Putin’s decision was ultimately forced by difficulties relating to Russia’s present economic and international position. First, under current economic conditions, South Stream was too expensive. The plummeting price of oil has strained Russia’s finances. The project also failed to win the support of Western creditors as a result of sanctions (Gazprom reportedly needed a credit line of 14 billion Euros to build the offshore part of the pipeline). Second, EU gas consumption is dropping along with the gas price, and competition is increasing. Lithuania, for example, which previously imported 10 percent of its natural gas from Russia, just opened an import terminal for liquefied natural gas. Third, the decision reflects the effectiveness of EU diplomatic pressure. Italy announced in November that the project was no longer a priority. Austria reduced its support recently, as well, while Bulgaria changed its energy policy (and, in October, its government). Finally, some senior Gazprom managers reportedly never liked the plan, and the company had quietly begun seeking alternative customers in East Asia.

Putin’s South Stream decision changes the dynamics of the region with one stroke. In Ukraine, understandably, the reaction was one of relief. With South Stream canceled, Russian gas will continue to flow through Ukraine, and Moscow may now be more willing to negotiate a deal over long-term supplies.

Although the project’s collapse is a diplomatic victory for Brussels and a step toward energy independence from Russia, EU members must now look for alternative sources of supply. Serbia, Hungary, and Bulgaria in particular were relying on South Stream because it offered a supply of gas that did not go through Ukraine and was at a low risk of disruption. Officials from all three countries said they received no advance notice of Putin’s decision, despite the large political and social capital they had invested in South Stream. The project would also have provided these countries lucrative transit fees and new jobs. As a result, the Austrian energy company OMV and the Italian giant ENI will suffer huge losses. Since the announcement, officials in Brussels have held out hope for another energy deal with Russia, but in any agreement, Moscow must comply with EU regulations of free-market competition, which makes this prospect unlikely.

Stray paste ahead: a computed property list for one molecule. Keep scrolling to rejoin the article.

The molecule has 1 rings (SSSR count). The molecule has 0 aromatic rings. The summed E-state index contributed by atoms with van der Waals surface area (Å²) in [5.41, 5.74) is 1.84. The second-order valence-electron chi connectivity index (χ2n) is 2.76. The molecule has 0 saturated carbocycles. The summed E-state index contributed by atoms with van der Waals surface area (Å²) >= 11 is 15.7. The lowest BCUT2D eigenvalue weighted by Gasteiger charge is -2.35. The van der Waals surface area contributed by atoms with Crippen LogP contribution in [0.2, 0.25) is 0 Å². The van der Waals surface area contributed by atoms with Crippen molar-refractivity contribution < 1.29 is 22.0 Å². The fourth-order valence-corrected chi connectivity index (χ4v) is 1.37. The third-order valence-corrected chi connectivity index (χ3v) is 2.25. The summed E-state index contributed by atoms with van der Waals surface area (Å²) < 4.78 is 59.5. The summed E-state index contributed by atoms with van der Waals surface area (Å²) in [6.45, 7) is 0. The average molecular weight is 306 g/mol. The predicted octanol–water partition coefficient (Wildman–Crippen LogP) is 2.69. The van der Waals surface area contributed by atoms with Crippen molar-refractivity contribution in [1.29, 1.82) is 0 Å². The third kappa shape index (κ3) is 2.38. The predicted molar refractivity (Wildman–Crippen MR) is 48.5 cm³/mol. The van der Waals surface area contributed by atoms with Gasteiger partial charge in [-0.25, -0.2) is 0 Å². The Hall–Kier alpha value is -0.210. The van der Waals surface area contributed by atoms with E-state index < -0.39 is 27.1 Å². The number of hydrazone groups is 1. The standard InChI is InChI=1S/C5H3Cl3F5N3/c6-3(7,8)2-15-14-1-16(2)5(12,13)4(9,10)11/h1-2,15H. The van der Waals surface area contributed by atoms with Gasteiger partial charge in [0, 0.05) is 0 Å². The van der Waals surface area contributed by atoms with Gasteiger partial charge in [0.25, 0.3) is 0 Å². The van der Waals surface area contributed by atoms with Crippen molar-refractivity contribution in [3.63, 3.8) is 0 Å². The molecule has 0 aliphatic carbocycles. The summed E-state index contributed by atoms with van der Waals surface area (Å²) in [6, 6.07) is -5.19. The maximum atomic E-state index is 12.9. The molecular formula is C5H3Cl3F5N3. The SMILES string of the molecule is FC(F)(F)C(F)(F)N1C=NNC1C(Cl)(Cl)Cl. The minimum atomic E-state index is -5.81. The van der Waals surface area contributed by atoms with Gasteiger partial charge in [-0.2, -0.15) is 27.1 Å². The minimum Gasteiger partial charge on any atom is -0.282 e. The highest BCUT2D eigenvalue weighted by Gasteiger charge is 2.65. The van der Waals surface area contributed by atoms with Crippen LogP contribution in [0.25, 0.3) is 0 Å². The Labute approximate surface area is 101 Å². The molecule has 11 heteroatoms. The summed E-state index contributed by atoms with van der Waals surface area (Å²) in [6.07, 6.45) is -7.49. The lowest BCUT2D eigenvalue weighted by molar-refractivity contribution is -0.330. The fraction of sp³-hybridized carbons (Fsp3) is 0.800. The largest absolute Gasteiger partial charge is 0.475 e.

The big winner here is Turkey, since the Kremlin has apparently concluded that it is a more promising long-term customer than the EU. Assuming the new project moves forward, Turkey will play a larger role in the Balkans, Central Europe, and the European Union more broadly, since it will be the hub for Russian, Azeri, and perhaps even Kurdish gas. Moreover, with discounted prices from Russia under the current deal, Turkey’s position as an importer will also be stronger with regard to Russia. Still, Turkey is not a large enough customer to replace the European market South Stream would have served. Turkey’s growing energy ties to Russia will also make the West question how much it can rely on Ankara at a time when the Unites States is looking at Turkey as a strategic partner to counter Moscow. Turkey is not observing the current sanctions against Russia, but Ankara and Moscow disagree over Syria, Cyprus, and the annexation of Crimea.

As Vaclav Bartuska, the Czech Republic’s ambassador for energy security, commented in the wake of Putin’s decision, the end of South Stream shows that the outside world can have an impact on Russia, and probably a bigger one than Russia would like to admit. But it does not mean an end to Moscow’s search for ways to get natural gas to Europe without going through Ukraine. Russian officials have also indicated that they are ready to continue talks with Austria, Hungary, and Serbia on future energy relations. Even a new project, however, is unlikely to spell the end of the larger dispute over whether Gazprom can operate in the EU on its own terms or whether it will eventually have to bend to the will of the European Commission. Nor is it likely to restore the strategic partnership between Russia and the EU that has foundered so badly over the Ukraine crisis.